- Talk to your audience. Often, the best way to find out what kind of content people want to is to ask them. Host your own focus group. Talk to people in your industry or particular niche about what they’re looking for or what they think is missing from current content.
- Do keyword research. Even if you’re new to search engine optimization, it’s easy to get started with SEO and do a little research to determine what people are searching for and how they’re phrasing questions about your area of expertise. Keyword research can also spark new ideas that you may not have considered.
- Look at your competitors. What are they doing successfully? What could they do better? What gaps are in their work that you could fill?
- Consider your medium. Think about how your audience would want to consume your type of content, as well as what medium would convey your particular information best. For example, should you start a blog, launch a podcast, or write an ebook?
- Identify necessary resources. Also, think about what other resources you may need to create the best possible content, such as an audio engineer for your podcast or an editor or cover designer for your ebook.
Platforms for content creators to sell their work
To monetize your content, you’ll need a way to easily sell it. Let’s take a look at some of the most popular platforms content creators use to launch their products.
Users can sell a variety of products, including ebooks, design assets, courses, software, music, patterns, memberships, and more. The platform makes it easy for users to sell their creations directly to consumers with just a link.
Payhip handles file storage, payment processing, and product delivery. And if you’re a seller in the EU, Payhip handles EU VAT on behalf of its users, which is a big plus for users like author Joanna Penn. “It’s a great service that allows payment through card or PayPal, is easy-to-use with built-in marketing and analysis tools, and also deals with the EU digital tax laws, which many other services don’t do,” she writes.
Cost: Payhip takes 5% per transaction.
Learn more about how Payhip works.
While Etsy is primarily known as a marketplace for crafters and vintage sellers, plenty of content creators also sell digital products. Some of the most popular items are art prints, ebooks, templates, greeting cards, coloring-book pages, and crochet/knitting/embroidery patterns.
Cost: It’s free to maintain a shop, but there are numerous Etsy fees for sellers, including listing fees, transaction fees, subscription fees, and shipping fees.
Patreon empowers content creators of all kinds to run a subscription content service, and it’s especially popular for podcasters and creators who work with visual mediums. Users can earn a monthly income by providing subscribers with exclusive perks and rewards.
Cost: Pateron charges three types of fees: platform fees, payment-processing fees, and payout fees.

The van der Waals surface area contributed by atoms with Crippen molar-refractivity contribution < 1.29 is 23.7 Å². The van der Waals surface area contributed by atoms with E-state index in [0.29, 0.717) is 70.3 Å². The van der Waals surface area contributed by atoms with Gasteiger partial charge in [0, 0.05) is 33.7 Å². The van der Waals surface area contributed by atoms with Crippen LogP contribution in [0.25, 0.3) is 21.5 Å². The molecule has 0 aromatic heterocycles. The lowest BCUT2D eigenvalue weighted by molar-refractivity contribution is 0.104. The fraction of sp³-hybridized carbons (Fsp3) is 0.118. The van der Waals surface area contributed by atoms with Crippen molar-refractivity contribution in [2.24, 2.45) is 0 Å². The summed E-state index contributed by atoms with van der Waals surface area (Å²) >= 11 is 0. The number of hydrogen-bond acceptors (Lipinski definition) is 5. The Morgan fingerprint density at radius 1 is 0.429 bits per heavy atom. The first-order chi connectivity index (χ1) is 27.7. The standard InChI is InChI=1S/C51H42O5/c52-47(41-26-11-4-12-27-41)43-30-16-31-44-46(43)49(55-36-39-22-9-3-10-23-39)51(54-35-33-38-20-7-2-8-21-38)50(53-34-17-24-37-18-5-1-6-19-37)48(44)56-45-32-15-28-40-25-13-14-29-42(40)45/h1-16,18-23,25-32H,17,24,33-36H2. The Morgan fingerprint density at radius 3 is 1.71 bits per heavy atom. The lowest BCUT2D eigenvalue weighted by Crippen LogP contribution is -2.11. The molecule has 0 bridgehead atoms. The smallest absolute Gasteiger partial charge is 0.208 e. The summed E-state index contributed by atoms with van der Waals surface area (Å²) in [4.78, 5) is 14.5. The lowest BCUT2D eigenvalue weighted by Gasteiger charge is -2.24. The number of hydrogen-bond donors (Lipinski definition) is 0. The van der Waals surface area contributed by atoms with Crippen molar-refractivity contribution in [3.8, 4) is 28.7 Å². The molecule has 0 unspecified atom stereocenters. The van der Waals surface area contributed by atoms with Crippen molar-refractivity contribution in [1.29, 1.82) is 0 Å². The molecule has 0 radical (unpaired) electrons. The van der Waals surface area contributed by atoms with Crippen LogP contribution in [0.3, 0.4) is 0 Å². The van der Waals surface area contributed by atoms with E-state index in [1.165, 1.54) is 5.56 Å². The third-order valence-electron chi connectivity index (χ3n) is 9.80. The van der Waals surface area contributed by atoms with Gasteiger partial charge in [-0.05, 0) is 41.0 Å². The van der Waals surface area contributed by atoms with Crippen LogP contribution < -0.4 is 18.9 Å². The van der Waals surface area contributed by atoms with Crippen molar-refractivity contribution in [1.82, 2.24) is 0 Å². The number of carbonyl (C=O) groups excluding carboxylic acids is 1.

Here’s how to get started with Patreon.
If you’ll be creating written content, consider launching a newsletter on Substack, a platform that makes it easy for content creators to monetize email subscriptions.
Cost: If you offer a free newsletter, you can use Substack for free, regardless of how many subscribers you have. If you make your subscription paid, Substack collects 10% of your revenue.
Check out Substack’s guide to make your newsletter paid.
How content creators can monetize their work
Content creators can make money in several different ways, but these methods fall into three main categories: sales, advertisements, and donations.
The actual sale of the product created or the service offered is the most obvious way for a content creator to make money.
This could entail the sale of creations such as ebooks, courses, design templates, photo filters, and sewing patterns, for example, while services could include consultations, coaching sessions, and audits.
For example, Raimondi offers both products (her raw vegan cookbooks) and services (her one-on-one coaching sessions).
Another way content creators can cash in is by advertising on their chosen platform, which can take many different forms, such as the following:
- Brand sponsorships: Brands often turn to content creators who have amassed an audience to promote the brand and its products. Often, such creators are microinfluencers — social media users with 1,000 to 100,000 followers — who have amassed a highly engaged niche following.
- Ads: You can monetize traffic to your website, such as your blog or ecommerce store, by running ads on it. One of the most popular ad platforms is Google AdSense, which serves text, photo, and video ads targeted to a website’s content and audience. For example, the Google ads on AdventureCats.org are often for pet-related products and travel gear, as illustrated below.
- Affiliate programs: When you place affiliate links in your content, you can earn a portion of the revenue from sales when a user makes a purchase. The Amazon Affiliate Program is the most popular of these, but plenty of brands invite content creators and influencers to participate in the companies’ own individual affiliate programs.
Several websites and tools make it easy for content creators to collect donations from their followers.
In addition to Patreon, customers can send their favorite creators cash through Venmo or Transpay. And the idea of donating may seem more attractive to some contributors if it’s framed differently — like leaving a tip on tipeee.com.
Anyone can be a content creator
In today’s digital world, there are opportunities for anyone — regardless of skills, interests, or experience — to be a content creator.
However, becoming a successful content creator isn’t a get-rich-quick scheme. It takes time to amass a body of work, effectively market your products, and build an audience.
For example, ebook authors can’t simply write one book and expect to instantly start accruing passive income. Just like any content creator, they must learn how to convert leads into paying readers.
But with persistence, you may be able to turn your side gig of creating content into a lucrative, full-time pursuit.